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Revolutionary terror

Revolutionary terror (also referred to as Revolutionary terrorism, or a reign of terror)[1]) refers to the institutionalized application of force to counterrevolutionaries, particularly during the French Revolution from the years 1793 to 1794.[2][3] The term Communist terrorism has also been used to describe the revolutionary terror, from the Red Terror in the Russian Soviet Federative Socialist Republic (RSFSR) to the reign of the Khmer Rouge,[4] and others.

In contrast the reactionary terror, such as White Terror, has been used to subdue revolutions.

Contents

  • Revolutionary terror and Marxism 1
  • Origins, evolution and history 2
  • Soviet Union 3
    • Internal Soviet terror 3.1
  • See also 4
  • References 5

Revolutionary terror and Marxism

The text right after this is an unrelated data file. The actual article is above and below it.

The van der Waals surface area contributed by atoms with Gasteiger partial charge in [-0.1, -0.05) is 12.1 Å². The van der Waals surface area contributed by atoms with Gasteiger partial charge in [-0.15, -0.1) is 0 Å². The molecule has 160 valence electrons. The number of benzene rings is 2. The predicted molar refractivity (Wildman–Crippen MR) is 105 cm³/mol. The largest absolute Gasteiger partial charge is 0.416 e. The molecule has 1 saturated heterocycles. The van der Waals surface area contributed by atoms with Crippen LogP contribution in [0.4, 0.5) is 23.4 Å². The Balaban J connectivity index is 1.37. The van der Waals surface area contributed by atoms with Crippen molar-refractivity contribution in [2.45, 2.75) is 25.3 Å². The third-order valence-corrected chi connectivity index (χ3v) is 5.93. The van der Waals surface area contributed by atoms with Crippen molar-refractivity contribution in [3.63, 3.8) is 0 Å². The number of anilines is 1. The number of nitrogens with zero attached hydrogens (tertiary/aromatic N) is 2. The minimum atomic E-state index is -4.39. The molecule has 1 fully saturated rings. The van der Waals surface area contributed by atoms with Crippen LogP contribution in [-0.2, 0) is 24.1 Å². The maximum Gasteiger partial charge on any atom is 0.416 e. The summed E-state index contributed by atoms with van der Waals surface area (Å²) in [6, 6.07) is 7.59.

In his article, The Victory of the Counter-Revolution in Vienna, Neue Rheinische Zeitung, No. 136, 7 November 1848, Karl Marx wrote: “… there is only one means to shorten, simplify and concentrate the murderous death throes of the old society and the bloody birth pangs of the new, only one meansrevolutionary terrorism[5] (the term terrorism, here, not to be confused with the modern meaning of the term, but rather having the same meaning as the word terror in the sense in which it is used in this article).

Edvard Radzinsky, a Russian author of popular history books, in his biography of Joseph Stalin noted that Stalin wrote a nota bene — "Terror is the quickest way to new society" — beside the above passage in a book by Karl Kautsky.[6][7]